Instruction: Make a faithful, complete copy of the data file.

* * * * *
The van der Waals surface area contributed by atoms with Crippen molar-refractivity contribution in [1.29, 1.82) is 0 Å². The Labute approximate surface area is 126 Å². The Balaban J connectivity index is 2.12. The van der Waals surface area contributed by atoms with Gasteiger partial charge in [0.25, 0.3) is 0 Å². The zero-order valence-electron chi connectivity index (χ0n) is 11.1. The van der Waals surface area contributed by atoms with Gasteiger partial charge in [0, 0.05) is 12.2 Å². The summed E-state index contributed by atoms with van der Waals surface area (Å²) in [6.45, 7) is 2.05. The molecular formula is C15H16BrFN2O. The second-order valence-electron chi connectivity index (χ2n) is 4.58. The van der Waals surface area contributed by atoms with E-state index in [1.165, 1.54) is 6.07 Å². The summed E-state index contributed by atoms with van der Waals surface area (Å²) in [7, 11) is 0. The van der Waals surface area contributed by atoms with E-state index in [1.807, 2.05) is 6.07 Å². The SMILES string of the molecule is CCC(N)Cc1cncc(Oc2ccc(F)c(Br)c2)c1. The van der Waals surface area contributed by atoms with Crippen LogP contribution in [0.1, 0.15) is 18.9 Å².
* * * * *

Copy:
The van der Waals surface area contributed by atoms with Crippen molar-refractivity contribution in [1.29, 1.82) is 0 Å². The Labute approximate surface area is 126 Å². The Balaban J connectivity index is 2.12. The van der Waals surface area contributed by atoms with Gasteiger partial charge in [0.25, 0.3) is 0 Å². The zero-order valence-electron chi connectivity index (χ0n) is 11.1. The van der Waals surface area contributed by atoms with Gasteiger partial charge in [0, 0.05) is 12.2 Å². The summed E-state index contributed by atoms with van der Waals surface area (Å²) in [6.45, 7) is 2.05. The molecular formula is C15H16BrFN2O. The second-order valence-electron chi connectivity index (χ2n) is 4.58. The van der Waals surface area contributed by atoms with E-state index in [1.165, 1.54) is 6.07 Å². The summed E-state index contributed by atoms with van der Waals surface area (Å²) in [7, 11) is 0. The van der Waals surface area contributed by atoms with E-state index in [1.807, 2.05) is 6.07 Å². The SMILES string of the molecule is CCC(N)Cc1cncc(Oc2ccc(F)c(Br)c2)c1. The van der Waals surface area contributed by atoms with Crippen LogP contribution in [0.1, 0.15) is 18.9 Å².